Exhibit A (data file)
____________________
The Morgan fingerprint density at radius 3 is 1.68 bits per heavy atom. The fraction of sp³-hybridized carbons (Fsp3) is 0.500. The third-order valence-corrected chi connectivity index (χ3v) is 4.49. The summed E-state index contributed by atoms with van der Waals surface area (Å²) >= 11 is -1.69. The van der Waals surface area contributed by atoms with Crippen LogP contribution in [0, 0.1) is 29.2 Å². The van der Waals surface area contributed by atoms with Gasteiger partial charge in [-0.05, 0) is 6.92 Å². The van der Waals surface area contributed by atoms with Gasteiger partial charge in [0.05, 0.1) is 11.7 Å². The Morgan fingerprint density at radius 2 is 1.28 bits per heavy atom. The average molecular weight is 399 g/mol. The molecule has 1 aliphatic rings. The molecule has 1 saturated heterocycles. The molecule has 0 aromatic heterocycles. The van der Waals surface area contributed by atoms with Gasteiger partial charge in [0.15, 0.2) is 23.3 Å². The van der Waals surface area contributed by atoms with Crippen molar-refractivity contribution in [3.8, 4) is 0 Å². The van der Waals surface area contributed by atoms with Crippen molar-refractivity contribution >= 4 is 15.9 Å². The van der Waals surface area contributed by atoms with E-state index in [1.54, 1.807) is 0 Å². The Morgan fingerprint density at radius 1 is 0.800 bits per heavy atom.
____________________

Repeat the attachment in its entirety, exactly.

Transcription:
The Morgan fingerprint density at radius 3 is 1.68 bits per heavy atom. The fraction of sp³-hybridized carbons (Fsp3) is 0.500. The third-order valence-corrected chi connectivity index (χ3v) is 4.49. The summed E-state index contributed by atoms with van der Waals surface area (Å²) >= 11 is -1.69. The van der Waals surface area contributed by atoms with Crippen LogP contribution in [0, 0.1) is 29.2 Å². The van der Waals surface area contributed by atoms with Gasteiger partial charge in [-0.05, 0) is 6.92 Å². The van der Waals surface area contributed by atoms with Gasteiger partial charge in [0.05, 0.1) is 11.7 Å². The Morgan fingerprint density at radius 2 is 1.28 bits per heavy atom. The average molecular weight is 399 g/mol. The molecule has 1 aliphatic rings. The molecule has 1 saturated heterocycles. The molecule has 0 aromatic heterocycles. The van der Waals surface area contributed by atoms with Gasteiger partial charge in [0.15, 0.2) is 23.3 Å². The van der Waals surface area contributed by atoms with Crippen molar-refractivity contribution in [3.8, 4) is 0 Å². The van der Waals surface area contributed by atoms with Crippen molar-refractivity contribution >= 4 is 15.9 Å². The van der Waals surface area contributed by atoms with E-state index in [1.54, 1.807) is 0 Å². The Morgan fingerprint density at radius 1 is 0.800 bits per heavy atom.